Etiology

The major causes of atypical bacterial pneumonia are Mycoplasma pneumoniae, Chlamydophila pneumoniae, and Legionella pneumophila. Other common pathogens that may cause similar presentation include viruses (e.g., influenza virus, adenovirus, and hantavirus), other bacteria (such as other Legionella species and other Chlamydophila species), and zoonotic pathogens, such as Coxiella burnetii.[7]

M pneumoniae is a small, free-living bacterium with one of the smallest known genomes. Unlike many other bacteria, it does not have a cell wall. Humans are thought to be the only hosts.[4]C pneumoniae is an obligate intracellular gram-negative bacterium. Humans are thought to be the only host.[8]L pneumophila is a gram-negative bacterium with the ability to live both in extracellular and intracellular environments. In nature it infects amoeba. Humans are accidental hosts through exposure to contaminated water.[24]C burnetii is an obligate intracellular bacteria with gram-negative cell wall. This zoonotic pathogen has a wide range of hosts, which includes arthropods, fish, birds, and mammals. It has a spore-like formation that is resistant to environmental stress and thus promotes its virulence either by inhalation or ingestion.[20]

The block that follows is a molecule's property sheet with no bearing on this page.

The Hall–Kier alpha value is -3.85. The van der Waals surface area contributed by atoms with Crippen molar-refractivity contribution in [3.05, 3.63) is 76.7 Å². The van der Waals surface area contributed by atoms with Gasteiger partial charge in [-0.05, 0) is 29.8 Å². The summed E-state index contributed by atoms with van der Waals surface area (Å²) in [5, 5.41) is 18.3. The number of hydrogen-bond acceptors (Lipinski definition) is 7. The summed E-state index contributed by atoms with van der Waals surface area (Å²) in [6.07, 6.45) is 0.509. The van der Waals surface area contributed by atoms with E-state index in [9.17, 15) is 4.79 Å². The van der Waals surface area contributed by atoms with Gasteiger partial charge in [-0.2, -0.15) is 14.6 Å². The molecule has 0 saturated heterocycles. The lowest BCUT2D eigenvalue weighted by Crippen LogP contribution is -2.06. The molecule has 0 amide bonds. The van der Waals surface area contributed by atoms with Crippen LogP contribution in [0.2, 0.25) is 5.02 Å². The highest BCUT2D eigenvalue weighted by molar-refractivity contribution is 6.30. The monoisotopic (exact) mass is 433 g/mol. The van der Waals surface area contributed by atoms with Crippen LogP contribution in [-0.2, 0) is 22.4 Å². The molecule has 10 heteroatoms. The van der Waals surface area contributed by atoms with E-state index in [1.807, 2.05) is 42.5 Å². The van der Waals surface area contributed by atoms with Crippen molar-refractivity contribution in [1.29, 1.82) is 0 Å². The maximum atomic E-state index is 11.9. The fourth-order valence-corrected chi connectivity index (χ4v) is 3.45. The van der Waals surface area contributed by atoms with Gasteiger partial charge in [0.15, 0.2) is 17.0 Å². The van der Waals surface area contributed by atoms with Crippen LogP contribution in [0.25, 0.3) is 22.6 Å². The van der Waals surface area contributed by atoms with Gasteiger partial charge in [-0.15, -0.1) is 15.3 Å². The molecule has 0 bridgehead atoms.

Pathophysiology

Transmission of Mycoplasma pneumoniae occurs from human to human. This pathogen has a unique organelle that allows it to attach to respiratory ciliated epithelia. It also exhibits gliding motility on surfaces, which is thought to promote infection.[4] It may produce toxins that cause persistent cough.[25] Another suggested feature is that the immunologic response to this pathogen might promote acute exacerbations of asthma.[26]

Chlamydophila pneumoniae is also transmitted from human to human. Upon infection, its intracellular lifestyle enables it to grow in many cell types, such as macrophages and smooth muscle and endothelial cells. Its ability to inhibit ciliary action is thought to promote persistent cough.[8] As with M pneumoniae, immunologic response to infection may promote acute exacerbations of asthma.[26]

Infection with Legionella pneumophila occurs when humans are exposed to infested water. No human-to-human transmission was thought to occur, but cases suggestive of human transmission were reported in 2016.[27] Within the host, L pneumophila invades phagocytic cells and exploits the host's response to its own benefit, evading degradation and killing.[24][28]

Coxiella burnetii is transmitted either by inhalation, or by ingestion of contaminated animal products. Human-to-human transmission is rare. Although C burnetii causes pneumonia, in many cases it causes acute hepatitis with or without pneumonia or chronic systemic infections.[20]

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